The South African National Roads Agency (Sanral) will meet its financial obligations for the next six months, but only by making "huge sacrifices" and jettisoning projects, the Treasury warns.
The resignation yesterday of CEO Nazir Alli has sparked more questions about the future of e-tolling on Gauteng’s highways.
No reasons were given for Mr Alli’s departure, which followed the North Gauteng High Court’s order that the implementation of the e-toll system be delayed, and the African National Congress decision to put tolling on ice.
› Sanral may sacrifice projects to pay for tolls
› Print rand, buy dollars - Stiglitz
The agency’s fate after six months depends on the plan from the special interministerial committee established by the Cabinet last week. It must urgently devise a funding solution for Sanral, which was relying on toll income to repay the R20-billion raised for improving Gauteng’s highways.
Treasury director-general Lungisa Fuzile told members of Parliament’s standing committee on finance yesterday Sanral could continue to exist in the immediate term, but only by "scraping and removing resources that were intended for other purposes and using them to make sure it meets its immediate financial obligations. But only through major sacrifices and only for a very limited period of time."
He noted that Moody’s downgrade last week of Sanral’s long-term rating to a Baa1, with a negative outlook, was close to taking Sanral’s bonds to "sub-investment grade".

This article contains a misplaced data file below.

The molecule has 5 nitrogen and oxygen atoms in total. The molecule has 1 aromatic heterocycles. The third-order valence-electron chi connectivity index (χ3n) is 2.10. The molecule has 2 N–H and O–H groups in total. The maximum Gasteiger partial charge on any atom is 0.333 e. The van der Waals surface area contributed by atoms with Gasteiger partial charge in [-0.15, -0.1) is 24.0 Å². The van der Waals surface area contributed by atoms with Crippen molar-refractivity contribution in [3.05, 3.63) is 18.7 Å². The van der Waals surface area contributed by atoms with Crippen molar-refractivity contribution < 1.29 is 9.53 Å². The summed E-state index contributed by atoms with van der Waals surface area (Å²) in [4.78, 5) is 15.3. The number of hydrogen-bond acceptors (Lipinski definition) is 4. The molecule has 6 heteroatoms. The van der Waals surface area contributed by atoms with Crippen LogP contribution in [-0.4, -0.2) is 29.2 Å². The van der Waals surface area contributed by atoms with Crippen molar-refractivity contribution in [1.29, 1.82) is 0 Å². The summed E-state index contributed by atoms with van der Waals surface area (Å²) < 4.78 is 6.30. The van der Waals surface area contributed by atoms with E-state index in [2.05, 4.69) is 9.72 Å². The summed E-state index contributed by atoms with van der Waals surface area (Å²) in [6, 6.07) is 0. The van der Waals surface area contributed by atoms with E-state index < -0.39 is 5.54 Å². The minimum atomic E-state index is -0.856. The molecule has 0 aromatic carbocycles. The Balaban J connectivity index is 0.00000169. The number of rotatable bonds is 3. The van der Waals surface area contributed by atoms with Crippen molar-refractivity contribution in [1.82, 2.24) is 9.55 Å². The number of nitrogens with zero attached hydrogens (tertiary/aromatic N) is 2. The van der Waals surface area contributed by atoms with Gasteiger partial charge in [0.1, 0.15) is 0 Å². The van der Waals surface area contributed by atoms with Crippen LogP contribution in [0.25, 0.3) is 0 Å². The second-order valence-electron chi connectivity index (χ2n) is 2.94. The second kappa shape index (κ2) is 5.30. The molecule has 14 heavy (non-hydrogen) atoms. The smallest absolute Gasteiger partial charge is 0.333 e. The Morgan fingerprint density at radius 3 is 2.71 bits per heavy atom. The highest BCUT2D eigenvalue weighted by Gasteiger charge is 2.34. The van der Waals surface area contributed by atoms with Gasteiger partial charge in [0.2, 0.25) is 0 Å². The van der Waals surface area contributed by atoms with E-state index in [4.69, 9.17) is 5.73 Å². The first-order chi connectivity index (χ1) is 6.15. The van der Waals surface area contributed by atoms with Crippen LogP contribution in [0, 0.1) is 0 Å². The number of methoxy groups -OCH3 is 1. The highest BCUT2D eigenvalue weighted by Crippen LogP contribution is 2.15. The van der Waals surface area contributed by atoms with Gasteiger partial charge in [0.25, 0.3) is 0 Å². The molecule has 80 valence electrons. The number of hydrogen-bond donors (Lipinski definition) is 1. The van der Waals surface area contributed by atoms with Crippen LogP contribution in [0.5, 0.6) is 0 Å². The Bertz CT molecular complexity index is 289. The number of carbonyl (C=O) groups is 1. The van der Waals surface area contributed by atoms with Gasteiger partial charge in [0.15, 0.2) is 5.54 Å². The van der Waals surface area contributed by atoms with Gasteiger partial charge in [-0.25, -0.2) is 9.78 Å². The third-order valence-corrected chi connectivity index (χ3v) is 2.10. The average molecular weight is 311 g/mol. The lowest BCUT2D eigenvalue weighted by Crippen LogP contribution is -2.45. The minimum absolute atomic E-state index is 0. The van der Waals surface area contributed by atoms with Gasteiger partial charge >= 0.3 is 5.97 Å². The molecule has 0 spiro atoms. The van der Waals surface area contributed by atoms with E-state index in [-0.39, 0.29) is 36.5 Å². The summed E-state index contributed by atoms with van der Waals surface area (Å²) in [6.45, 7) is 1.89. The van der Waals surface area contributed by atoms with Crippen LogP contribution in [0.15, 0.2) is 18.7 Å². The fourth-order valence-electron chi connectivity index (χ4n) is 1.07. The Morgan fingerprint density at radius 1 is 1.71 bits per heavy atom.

A downgrade of such a magnitude posed a threat not only to Sanral’s cost of raising money, but took it "to the border between certain investors being able in terms of their investment mandates to hold Sanral bonds, or not being able to ".
Mr Fuzile said Sanral had relied on a "strongly implicit" government guarantee which had been made explicit. This meant "government can never walk away from Sanral’s liabilities". Without it, Sanral would have had to borrow at about 1,2 percentage points above SA’s sovereign interest rate for any bond.
The Treasury’s head of asset and liability management, Thuto Shomang, told the committee Sanral’s total debt was R37,9-billion, of which R21,4-billion (56%) was guaranteed by the government as a way of underpinning its credit rating.
Mr Alli will remain in his post until June 3 and will be replaced by an acting CE. Transport Minister Sbu Ndebele yesterday thanked Mr Alli for his "sterling contribution" to the roads agency.
Congress of South African Trade Unions (Cosatu) president Sdumo Dlamini welcomed Mr Alli’s resignation, but said the unanswered question of who benefited from the e-toll contracts remained. Cosatu in Gauteng yesterday called for the resignation of the entire Sanral board.
The director of the Centre for the Study of Democracy, Prof Steven Friedman, said it was puzzling that no reasons were furnished for Mr Alli’s resignation. He said Sanral was made the "bogey" when implementing government decisions.
The Opposition to Urban Tolling Alliance, which had sought the interdict against the e-tolls, yesterday wished Mr Alli well in his "future endeavours". The organisation said in a statement it was keen to work with the authorities to restore the credibility of Sanral and SA’s ability to raise the necessary finance at the best rates, to get the road-building programme back on track.
Democratic Alliance transport spokesman Ian Ollis said many questions remained over Mr Alli’s role in the saga. He "should not be allowed to take his secrets with him".